This is one my philosophically useless posts, so don't bother reading any more of this if you want real philosophy.
What's with the amount of free will work being done in southern parts of the United States? There is a hugely disproportionate number of people working on Free Will who live in either (as far as I can tell) the South or Southern California. Sure, there is a not insignificant concentration of excellent work on free will that happens in the Midwest, so maybe this is the telling exception to my hopelessly broad generalization. But think about Southern California, where I was hanging out last year: The Large Free Will Posse at UC Riverside (Fischer, Watson etc., (where 'etc.' covers faculty there who are interested in free will but maybe don't principally publish on it, as well as any visiting folks working on free will of which there always seem to be some there)), The USC Agency Gurus (Khadri, Gideon), Pamela at UCLA, Dana at UCSD, all of their students, and the host (and I do mean) host of other folks from San Diego up to Santa Barbara who work on these things (shout-out to my man Dan at Azuza P!).
Florida displays a somewhat smaller but nonetheless outstanding embarassment of free will riches- Al Mele and Eddy Nahmias at FSU, David Copp and Marina Oshana at Florida, and good number of others who have pitched tents in the area (Andrew, you are in the South, right?). I'm not even going to try to name names for the rest of the South. The point is, there is a disproportionate number of free will thinking going on in those warmer-climate areas. Places with lousy weather are less potent (at least in numbers) in reflection on free will, though there are some smaller concentrations, e.g., Indiana. Draw what conclusions you will. I like to think that it is because subtler minds generally prefer good weather. :-)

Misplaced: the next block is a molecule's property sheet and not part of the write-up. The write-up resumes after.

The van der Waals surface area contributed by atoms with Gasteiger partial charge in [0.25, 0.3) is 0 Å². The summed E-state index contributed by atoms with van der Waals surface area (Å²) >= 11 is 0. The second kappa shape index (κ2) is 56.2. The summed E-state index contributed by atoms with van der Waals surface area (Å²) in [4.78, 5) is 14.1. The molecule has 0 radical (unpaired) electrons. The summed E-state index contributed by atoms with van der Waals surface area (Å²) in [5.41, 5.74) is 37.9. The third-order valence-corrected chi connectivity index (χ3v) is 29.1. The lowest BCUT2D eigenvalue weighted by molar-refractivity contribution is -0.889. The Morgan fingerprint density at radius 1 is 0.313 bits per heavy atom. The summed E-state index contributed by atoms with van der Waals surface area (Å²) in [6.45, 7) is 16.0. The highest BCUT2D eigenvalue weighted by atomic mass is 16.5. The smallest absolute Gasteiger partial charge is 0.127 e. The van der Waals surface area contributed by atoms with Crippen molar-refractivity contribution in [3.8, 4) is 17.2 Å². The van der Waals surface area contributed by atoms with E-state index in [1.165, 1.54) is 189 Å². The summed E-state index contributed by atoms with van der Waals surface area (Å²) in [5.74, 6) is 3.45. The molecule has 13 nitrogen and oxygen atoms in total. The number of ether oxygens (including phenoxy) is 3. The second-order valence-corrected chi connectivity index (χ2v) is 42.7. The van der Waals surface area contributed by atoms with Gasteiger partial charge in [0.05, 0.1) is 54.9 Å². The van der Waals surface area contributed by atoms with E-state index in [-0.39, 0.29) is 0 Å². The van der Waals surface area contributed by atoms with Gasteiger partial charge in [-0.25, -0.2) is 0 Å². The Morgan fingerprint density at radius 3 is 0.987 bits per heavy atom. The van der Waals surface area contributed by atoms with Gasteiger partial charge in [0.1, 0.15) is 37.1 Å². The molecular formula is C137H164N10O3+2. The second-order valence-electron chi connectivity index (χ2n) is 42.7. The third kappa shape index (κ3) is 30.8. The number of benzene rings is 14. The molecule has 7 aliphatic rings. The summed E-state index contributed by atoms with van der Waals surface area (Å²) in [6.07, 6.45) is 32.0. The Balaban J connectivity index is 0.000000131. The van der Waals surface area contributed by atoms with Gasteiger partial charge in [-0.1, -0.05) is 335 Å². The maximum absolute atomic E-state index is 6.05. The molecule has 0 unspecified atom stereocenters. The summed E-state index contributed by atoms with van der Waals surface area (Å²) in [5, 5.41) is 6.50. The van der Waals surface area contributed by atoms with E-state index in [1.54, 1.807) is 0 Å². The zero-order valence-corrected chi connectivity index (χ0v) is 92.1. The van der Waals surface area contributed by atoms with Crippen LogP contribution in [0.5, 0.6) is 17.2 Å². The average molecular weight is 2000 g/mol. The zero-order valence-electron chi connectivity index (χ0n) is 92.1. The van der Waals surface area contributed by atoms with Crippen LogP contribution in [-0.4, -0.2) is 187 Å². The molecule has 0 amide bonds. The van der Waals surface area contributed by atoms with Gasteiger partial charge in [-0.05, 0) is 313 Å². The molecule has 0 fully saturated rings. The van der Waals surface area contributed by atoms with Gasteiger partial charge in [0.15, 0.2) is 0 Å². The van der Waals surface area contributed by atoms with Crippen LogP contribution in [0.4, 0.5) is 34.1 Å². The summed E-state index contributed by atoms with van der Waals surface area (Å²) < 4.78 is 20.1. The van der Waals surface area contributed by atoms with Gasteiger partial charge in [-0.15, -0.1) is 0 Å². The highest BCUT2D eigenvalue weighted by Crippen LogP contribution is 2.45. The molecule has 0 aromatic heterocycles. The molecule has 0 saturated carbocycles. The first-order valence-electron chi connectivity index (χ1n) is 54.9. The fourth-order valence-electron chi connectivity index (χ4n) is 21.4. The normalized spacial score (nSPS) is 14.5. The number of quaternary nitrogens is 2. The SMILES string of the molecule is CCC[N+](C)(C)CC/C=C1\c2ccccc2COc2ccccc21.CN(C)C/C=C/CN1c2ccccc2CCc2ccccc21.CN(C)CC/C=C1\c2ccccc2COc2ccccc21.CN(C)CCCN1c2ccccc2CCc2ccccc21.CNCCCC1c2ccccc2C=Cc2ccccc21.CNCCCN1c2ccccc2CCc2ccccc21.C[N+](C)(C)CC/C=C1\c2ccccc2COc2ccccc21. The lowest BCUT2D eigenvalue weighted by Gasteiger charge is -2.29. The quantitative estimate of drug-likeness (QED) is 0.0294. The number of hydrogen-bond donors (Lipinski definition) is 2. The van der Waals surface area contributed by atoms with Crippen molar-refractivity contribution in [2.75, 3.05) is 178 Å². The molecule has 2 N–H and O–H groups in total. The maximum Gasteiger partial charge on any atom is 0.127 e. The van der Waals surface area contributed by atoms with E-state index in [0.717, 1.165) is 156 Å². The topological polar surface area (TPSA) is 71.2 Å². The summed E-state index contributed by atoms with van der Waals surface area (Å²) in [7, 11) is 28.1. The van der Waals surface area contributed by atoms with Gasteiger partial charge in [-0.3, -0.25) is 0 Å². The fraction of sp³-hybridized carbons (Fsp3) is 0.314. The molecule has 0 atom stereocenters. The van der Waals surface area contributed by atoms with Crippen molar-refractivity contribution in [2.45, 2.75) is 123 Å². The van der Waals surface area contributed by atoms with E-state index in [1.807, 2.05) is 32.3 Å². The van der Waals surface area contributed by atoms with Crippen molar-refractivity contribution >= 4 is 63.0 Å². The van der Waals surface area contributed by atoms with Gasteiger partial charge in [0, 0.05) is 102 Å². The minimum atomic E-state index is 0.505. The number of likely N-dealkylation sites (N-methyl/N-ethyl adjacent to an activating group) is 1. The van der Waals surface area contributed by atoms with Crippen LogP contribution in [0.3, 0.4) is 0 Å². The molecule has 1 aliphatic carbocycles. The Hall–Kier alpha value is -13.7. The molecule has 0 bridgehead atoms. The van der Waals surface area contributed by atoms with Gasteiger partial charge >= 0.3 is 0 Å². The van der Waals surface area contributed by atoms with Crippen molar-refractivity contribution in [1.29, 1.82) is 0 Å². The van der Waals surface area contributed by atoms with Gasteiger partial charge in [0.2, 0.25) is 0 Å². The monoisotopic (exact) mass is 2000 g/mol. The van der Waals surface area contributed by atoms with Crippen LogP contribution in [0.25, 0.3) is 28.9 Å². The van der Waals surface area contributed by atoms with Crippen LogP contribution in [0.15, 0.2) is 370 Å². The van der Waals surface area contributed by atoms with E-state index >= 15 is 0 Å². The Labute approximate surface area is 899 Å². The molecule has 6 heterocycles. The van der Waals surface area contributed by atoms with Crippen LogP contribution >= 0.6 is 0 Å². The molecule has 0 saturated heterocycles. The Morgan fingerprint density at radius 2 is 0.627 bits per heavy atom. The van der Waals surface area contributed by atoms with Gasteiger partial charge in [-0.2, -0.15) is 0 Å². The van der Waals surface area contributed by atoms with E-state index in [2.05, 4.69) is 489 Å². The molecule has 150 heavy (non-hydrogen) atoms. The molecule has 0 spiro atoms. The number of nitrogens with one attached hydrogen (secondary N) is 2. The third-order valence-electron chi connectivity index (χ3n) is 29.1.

And, of course, apologies to everyone I missed in my catalog of people working in these regions, and apologies to the regions less infected with free will thought. You have some good folks too, of course. You just don't have as many. Too bad for you.
Postscript: another way to carve things up would be by state, as opposed to regional groupings: (1) California (bear in mind that Northern California has Jay Wallace and Michael Bratman, who has written a bit on these things) (2) Florida (3) Indiana (4) Everyone else. (okay, so maybe there is some differentiation to be had in 4, but I'm not going to try and do it). Bear in mind that I'm going by approximate numbers of people who have published on free will in these states, as decided by my guessing. Anyway, I dare someone to start the argument about where the highest quality of work on free will is done. I'll just claim that if someone were to start that argument, California would still win. Go California!